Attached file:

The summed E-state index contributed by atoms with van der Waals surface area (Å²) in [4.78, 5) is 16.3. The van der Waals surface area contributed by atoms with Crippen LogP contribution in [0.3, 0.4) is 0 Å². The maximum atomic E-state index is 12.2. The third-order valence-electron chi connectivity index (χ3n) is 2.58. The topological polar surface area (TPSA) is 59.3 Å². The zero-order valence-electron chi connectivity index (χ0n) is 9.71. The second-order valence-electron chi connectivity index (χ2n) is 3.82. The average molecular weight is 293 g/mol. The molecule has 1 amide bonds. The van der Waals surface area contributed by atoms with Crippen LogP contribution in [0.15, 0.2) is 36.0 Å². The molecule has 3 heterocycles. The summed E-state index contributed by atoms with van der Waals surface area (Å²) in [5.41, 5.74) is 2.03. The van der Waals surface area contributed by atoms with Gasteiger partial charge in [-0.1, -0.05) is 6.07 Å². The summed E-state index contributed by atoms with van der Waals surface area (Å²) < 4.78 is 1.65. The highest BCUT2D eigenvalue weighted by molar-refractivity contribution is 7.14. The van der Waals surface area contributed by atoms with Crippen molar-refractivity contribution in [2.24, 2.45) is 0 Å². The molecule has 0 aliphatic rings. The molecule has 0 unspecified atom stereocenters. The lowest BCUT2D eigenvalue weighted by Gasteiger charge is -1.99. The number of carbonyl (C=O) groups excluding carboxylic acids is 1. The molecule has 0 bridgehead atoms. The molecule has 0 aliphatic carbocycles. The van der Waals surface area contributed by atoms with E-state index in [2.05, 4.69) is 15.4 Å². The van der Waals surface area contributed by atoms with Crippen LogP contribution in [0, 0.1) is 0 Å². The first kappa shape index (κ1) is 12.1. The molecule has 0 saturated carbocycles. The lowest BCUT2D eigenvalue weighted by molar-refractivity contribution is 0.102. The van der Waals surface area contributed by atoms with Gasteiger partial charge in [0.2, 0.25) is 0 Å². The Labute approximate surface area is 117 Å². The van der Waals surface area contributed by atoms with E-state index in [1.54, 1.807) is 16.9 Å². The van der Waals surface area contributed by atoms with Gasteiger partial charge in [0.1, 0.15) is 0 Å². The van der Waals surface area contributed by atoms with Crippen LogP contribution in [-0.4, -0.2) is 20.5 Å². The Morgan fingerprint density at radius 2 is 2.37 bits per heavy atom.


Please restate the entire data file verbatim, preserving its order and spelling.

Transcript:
The summed E-state index contributed by atoms with van der Waals surface area (Å²) in [4.78, 5) is 16.3. The van der Waals surface area contributed by atoms with Crippen LogP contribution in [0.3, 0.4) is 0 Å². The maximum atomic E-state index is 12.2. The third-order valence-electron chi connectivity index (χ3n) is 2.58. The topological polar surface area (TPSA) is 59.3 Å². The zero-order valence-electron chi connectivity index (χ0n) is 9.71. The second-order valence-electron chi connectivity index (χ2n) is 3.82. The average molecular weight is 293 g/mol. The molecule has 1 amide bonds. The van der Waals surface area contributed by atoms with Crippen LogP contribution in [0.15, 0.2) is 36.0 Å². The molecule has 3 heterocycles. The summed E-state index contributed by atoms with van der Waals surface area (Å²) in [5.41, 5.74) is 2.03. The van der Waals surface area contributed by atoms with Gasteiger partial charge in [-0.1, -0.05) is 6.07 Å². The summed E-state index contributed by atoms with van der Waals surface area (Å²) < 4.78 is 1.65. The highest BCUT2D eigenvalue weighted by molar-refractivity contribution is 7.14. The van der Waals surface area contributed by atoms with Crippen molar-refractivity contribution in [2.24, 2.45) is 0 Å². The molecule has 0 aliphatic rings. The molecule has 0 unspecified atom stereocenters. The lowest BCUT2D eigenvalue weighted by Gasteiger charge is -1.99. The number of carbonyl (C=O) groups excluding carboxylic acids is 1. The molecule has 0 bridgehead atoms. The molecule has 0 aliphatic carbocycles. The van der Waals surface area contributed by atoms with E-state index in [2.05, 4.69) is 15.4 Å². The van der Waals surface area contributed by atoms with Crippen LogP contribution in [0, 0.1) is 0 Å². The first kappa shape index (κ1) is 12.1. The molecule has 0 saturated carbocycles. The lowest BCUT2D eigenvalue weighted by molar-refractivity contribution is 0.102. The van der Waals surface area contributed by atoms with Gasteiger partial charge in [0.2, 0.25) is 0 Å². The Labute approximate surface area is 117 Å². The van der Waals surface area contributed by atoms with E-state index in [1.54, 1.807) is 16.9 Å². The van der Waals surface area contributed by atoms with Gasteiger partial charge in [0.1, 0.15) is 0 Å². The van der Waals surface area contributed by atoms with Crippen LogP contribution in [-0.4, -0.2) is 20.5 Å². The Morgan fingerprint density at radius 2 is 2.37 bits per heavy atom.